According to the deed, Bharat Swabhiman Trust has been given the land on lease for a period of three years. In return, it would pay Sri Govind Dev Ji Mandir Trust Rs 1 lakh every month, with an annual interest rate of 2%. There is also a condition in the deed that the use of the land will be in ‘public interest’ and Govind Dev Ji’s name would be mentioned alongside Patanjali.
That the land be used in ‘public interest’ is a pointless condition, according to Sogani. “As per rules, the use of mandir maafi land for non-agricultural purpose is forbidden,” he says. “Clearly, Ramdev’s trust has not taken the land for farming. They had already proclaimed that a yogapeeth, a gurukul, an Ayurvedic hospital, a manufacturing unit for Ayurvedic medicines and a gaushala will be built here. But the land cannot be used for such purposes.”
After these details and comments made by legal experts first appeared on The Wire Hindi, the state government said that the land will not be regularised and the land deed signed between Sri Govind Dev Ji Mandir Trust and Bharat Swabhiman Trust will also be rejected. Both organisations will now have to come up with a fresh contract specifically mentioning the condition that the temple land will not be used for non-agricultural purposes.
Who applied for regularisation?
Since the lease of the land for this ‘dream project’ of Ramdev’s is not legal, many questions about the credibility of the entire project are raised. Currently, the land is agricultural in nature. Nothing can be constructed over it unless it is regularised under the commercial category.
Normally, agricultural land can be legally transferred to the commercial category, but there is no such provision to alter the category of temple land.
Another question that arises here is whether it is the Bharat Swabhiman Trust that applied for the regularisation of the land or Sri Govind Dev Ji Mandir Trust. According to Rajasthan high court advocate Tanweer Ahmad, neither of them are eligible to apply for the regularisation. He says, “Only one whose name is mentioned in official records can apply for regularisation. Being mandir maafi land, it is registered under the name of the temple idol. They (the trusts) are not eligible to apply, and nor is anyone else.”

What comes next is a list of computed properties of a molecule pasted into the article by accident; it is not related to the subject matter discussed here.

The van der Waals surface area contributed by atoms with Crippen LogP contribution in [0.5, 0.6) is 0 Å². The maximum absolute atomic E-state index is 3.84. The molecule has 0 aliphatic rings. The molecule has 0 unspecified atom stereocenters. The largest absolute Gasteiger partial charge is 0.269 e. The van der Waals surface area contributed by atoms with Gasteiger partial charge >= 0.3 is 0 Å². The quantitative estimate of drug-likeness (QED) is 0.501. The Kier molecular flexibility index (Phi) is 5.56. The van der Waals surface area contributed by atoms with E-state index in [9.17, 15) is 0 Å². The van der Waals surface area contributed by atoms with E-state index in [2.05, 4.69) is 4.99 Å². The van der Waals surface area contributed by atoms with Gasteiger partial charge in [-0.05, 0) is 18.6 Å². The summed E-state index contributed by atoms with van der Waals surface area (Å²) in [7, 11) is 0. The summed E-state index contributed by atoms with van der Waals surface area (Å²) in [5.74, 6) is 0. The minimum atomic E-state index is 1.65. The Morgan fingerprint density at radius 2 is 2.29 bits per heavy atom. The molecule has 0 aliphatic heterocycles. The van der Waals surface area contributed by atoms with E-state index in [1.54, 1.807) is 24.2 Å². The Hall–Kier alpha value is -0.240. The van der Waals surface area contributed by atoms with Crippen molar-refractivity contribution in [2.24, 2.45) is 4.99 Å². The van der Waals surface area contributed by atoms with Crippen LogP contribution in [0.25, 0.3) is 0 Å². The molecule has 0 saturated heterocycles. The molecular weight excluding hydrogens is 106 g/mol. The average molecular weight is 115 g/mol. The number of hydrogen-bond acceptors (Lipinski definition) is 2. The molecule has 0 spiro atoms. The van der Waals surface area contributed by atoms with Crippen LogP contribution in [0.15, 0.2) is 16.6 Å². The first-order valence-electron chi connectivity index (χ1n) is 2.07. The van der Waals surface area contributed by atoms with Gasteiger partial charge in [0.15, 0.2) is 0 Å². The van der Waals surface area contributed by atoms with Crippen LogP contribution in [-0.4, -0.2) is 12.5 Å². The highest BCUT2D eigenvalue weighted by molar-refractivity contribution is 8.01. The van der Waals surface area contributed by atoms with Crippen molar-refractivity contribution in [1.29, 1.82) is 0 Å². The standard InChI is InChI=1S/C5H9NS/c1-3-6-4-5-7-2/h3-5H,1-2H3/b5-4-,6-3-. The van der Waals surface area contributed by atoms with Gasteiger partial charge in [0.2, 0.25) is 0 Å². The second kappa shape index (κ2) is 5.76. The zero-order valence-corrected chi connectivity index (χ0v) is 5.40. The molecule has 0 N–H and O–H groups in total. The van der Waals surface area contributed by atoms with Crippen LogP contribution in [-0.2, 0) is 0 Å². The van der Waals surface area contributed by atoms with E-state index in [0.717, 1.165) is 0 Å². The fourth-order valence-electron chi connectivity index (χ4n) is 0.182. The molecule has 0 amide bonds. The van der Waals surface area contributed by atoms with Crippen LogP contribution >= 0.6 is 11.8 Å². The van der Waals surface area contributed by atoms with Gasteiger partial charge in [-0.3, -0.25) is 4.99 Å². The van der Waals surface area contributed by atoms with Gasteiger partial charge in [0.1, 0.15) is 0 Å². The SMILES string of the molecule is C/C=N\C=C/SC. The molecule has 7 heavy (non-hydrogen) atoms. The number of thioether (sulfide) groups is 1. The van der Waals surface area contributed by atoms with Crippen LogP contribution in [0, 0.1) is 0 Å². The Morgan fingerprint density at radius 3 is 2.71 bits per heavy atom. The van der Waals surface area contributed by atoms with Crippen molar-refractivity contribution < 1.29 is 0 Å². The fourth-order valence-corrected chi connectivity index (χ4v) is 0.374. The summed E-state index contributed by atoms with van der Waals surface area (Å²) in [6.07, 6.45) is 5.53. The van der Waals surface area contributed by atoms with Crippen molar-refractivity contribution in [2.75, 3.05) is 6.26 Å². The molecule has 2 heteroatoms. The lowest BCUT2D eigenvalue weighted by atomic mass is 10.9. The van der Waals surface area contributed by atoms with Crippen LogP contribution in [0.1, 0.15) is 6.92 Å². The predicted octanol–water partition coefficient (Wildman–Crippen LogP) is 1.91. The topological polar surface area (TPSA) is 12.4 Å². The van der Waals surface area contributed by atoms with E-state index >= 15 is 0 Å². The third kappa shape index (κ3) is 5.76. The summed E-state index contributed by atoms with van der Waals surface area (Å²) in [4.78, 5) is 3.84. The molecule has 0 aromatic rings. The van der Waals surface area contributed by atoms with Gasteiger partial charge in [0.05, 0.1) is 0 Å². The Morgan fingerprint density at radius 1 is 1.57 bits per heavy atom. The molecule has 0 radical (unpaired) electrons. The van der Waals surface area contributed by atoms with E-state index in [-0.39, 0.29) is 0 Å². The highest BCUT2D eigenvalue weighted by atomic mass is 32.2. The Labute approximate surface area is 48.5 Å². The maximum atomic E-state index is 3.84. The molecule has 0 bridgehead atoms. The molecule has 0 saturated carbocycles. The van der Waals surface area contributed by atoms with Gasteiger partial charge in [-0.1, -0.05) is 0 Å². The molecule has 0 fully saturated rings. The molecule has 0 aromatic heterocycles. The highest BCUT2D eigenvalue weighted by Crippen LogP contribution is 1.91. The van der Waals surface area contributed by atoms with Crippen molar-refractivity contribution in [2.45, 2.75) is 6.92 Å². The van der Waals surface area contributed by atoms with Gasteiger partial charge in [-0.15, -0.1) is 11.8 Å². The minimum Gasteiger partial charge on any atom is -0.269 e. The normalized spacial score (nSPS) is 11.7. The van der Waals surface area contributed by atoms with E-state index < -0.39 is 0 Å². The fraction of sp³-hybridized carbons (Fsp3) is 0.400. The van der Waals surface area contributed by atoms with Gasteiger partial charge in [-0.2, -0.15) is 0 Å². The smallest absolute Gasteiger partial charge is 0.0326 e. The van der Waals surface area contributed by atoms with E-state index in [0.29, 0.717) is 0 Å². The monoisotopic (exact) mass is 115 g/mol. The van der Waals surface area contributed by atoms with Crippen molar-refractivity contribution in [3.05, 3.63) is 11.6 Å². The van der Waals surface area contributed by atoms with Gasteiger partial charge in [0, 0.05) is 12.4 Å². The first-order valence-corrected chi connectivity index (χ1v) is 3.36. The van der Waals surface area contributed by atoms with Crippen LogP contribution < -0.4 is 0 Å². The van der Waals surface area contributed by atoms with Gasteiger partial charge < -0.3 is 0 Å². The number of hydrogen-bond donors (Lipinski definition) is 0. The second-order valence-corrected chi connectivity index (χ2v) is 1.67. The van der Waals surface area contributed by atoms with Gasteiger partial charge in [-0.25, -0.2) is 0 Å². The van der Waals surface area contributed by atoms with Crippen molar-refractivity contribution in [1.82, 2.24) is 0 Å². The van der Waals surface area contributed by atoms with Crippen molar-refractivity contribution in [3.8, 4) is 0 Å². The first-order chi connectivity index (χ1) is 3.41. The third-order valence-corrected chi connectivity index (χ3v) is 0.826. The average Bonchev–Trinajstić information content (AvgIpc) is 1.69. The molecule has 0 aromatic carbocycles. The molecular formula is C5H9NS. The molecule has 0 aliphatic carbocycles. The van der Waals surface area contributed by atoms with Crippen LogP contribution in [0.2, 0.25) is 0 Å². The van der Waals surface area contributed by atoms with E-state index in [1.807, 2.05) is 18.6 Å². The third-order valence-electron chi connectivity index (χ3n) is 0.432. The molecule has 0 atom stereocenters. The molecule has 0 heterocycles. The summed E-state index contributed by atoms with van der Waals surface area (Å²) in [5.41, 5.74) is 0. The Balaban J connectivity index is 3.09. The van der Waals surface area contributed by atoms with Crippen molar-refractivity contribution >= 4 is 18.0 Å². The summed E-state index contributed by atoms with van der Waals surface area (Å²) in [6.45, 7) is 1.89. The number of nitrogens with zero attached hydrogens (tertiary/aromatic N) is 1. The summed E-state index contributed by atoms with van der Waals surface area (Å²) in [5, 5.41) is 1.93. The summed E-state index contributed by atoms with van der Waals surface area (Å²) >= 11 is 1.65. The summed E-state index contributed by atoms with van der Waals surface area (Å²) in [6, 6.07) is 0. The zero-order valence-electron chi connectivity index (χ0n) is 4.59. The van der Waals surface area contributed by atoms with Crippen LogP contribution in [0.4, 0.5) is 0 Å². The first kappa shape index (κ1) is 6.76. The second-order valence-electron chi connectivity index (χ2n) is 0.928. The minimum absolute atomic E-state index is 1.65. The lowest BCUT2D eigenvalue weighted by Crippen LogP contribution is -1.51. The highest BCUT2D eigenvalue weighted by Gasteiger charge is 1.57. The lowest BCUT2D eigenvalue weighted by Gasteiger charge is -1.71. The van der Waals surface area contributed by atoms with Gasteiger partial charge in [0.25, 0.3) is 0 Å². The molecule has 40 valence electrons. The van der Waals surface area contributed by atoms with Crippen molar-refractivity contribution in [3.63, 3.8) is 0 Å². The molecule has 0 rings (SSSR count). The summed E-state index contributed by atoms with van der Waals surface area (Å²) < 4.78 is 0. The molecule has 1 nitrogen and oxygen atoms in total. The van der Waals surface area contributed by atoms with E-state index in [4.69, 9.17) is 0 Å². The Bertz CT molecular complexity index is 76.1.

Ahmed further adds, “Since the Sri Govind Dev Ji Mandir Trust has already offered the land on lease, they cannot apply for regularisation. And the Bharat Swabhiman Trust, which has received the land, is not eligible to apply because official records do not mention its name. Normally such applications are immediately rejected.”
Further explaining this, Sogani says, “In Rajasthan, a farmer can only use agricultural land for farming while the ownership rights of the land remain with the government. If the land is regularised under commercial category, the ownership is transferred to the concerned person or corporation. If the government had regularised the temple land for business, it would have become the property of Swami Ramdev’s trust.”
Before the government decided to back away from the project, The Wire had asked officials why such efforts were being made to regularise the land despite no such law existing. Only evasive answers were received. Devasthan minister Raj Kumar Rinwa said that everything will be done within the ambit of law. Urban development minister Kriplani also repeated the same answer. Surprisingly, state Congress leaders also refused to comment on the issue.
‘A deal made under compulsion’
In order to find out more about the lease deed of the temple land and its regularisation (both of which the state government has said it will now reject), The Wire contacted three officials of the managing committee of Sri Govind Dev Ji Mandir Trust. On the condition of anonymity, however, they told The Wire about the background of the ‘deal’.
One official called it a deal made under compulsion. He says, “The temple has around 750 bighas of land allotted to it but the temple was not utilising it. Most of it had been encroached upon by other people. For several years we were asking the government to take it over, but government officials refused, claiming legal hindrances. We could either let people encroach on it, or hand it over to someone.”
How did Ramdev find out about the land? Another Trust officer responds, “Baba Ramdev’s personal secretary Ajay Arya hails from Karauli district’s Hindaun city. He is also the general secretary of the Bharat Swabhiman Trust. He already knew about the land. He met some of our trust members and then scheduled a meeting with Baba Ramdev. After several rounds of discussions, an agreement was reached.”
A local correspondent of a Hindi daily, Vinod Sharma, also confirms the statement of both officials. He says, “Ramdev’s personal secretary played a key role in the land deal. He was the one who set up a meeting between Ramdev and Sri Govind Dev Ji Mandir Trust officials twice. It is also true that most of the temple land has been encroached upon and the Trust was planning to hand it over to someone.”
Before the state government refused to accept the lease deed, Sri Govind Dev Ji Mandir Trust officials were hopeful that despite all the obstacles, the project would be completed. Ramdev’s representatives monitoring the work of levelling the land held a similar view.